Behind the scenes, Biscardi was in a dialogue with UFC matchmaker Sean Shelby. Biscardi asked about Chandler, as well as another top lightweight name: Tony Ferguson.

“He’s got a mindset that I could see him taking a short-notice fight,” Biscardi said.

Neither Chandler nor Ferguson seemed to be in the cards. Time was ticking. Dos Anjos’ team, including coach Andre Pederneiras, was set to fly from Brazil to Las Vegas on Monday at 6 p.m. If there was no fight by then, Biscardi told Shelby, then it didn’t make sense for the team to make that long journey.

Around 2 p.m., Butler got the text from Shelby he wasn’t sure he’d receive. The UFC reached out and was offering the dos Anjos fight to Felder. Butler immediately called Felder on FaceTime. Felder was at the gym running on the treadmill but picked up anyway. He knew why Butler was calling.

Felder didn’t say yes right away. The first thought was how would he get his team together in just a few days. Could he get his chef and nutritionist, Ian Larios, to Las Vegas? Felder’s coach, Duke Roufus, was going to be in Connecticut cornering Emmanuel Sanchez on Thursday. Would Roufus be able to get a flight out after the Bellator event to corner Felder against dos Anjos?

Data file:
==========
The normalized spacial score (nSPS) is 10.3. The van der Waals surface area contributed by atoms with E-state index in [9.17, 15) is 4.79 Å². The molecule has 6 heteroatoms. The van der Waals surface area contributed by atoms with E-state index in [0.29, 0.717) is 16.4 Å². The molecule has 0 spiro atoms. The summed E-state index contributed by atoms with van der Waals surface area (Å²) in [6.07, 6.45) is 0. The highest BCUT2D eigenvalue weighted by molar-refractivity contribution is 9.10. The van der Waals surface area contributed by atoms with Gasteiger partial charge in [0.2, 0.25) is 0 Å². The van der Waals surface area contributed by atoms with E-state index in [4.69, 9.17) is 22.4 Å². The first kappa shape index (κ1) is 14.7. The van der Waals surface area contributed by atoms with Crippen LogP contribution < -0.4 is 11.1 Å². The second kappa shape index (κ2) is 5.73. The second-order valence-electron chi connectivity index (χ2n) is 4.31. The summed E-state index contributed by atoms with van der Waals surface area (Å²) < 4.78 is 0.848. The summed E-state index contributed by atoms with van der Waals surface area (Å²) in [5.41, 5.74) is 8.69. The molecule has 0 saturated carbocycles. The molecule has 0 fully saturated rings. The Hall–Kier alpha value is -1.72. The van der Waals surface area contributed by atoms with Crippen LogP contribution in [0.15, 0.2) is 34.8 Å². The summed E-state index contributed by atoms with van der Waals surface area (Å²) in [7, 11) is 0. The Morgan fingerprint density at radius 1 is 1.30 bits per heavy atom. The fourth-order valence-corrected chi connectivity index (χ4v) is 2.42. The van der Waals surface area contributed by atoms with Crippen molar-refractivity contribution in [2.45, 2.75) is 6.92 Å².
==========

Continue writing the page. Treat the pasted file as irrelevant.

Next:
Butler started getting together the logistics. Felder kept running. He told Butler he needed some more time to figure it out. How much he weighed would play a big factor, since he had to be at most 156 pounds in four days. Felder also wanted some extra compensation from the UFC for coming in on short notice against a dangerous opponent.

“It had to be worthwhile,” Butler said. “That was the other thing. Every fight at this point has to be worthwhile. I mean, Paul has lost a piece of his lung from a previous fight. He’s broken bones. That man has battle scars that he’s gotten and given for this company. It has to be worthwhile for him. He’s making a great living outside the cage right now, too. I don’t want him to put himself in harm’s way when he’s already making a fine living, unless he’s absolutely passionate and fired up to do it. Then we’ll do it. If he’s not, he’s gonna be fine.”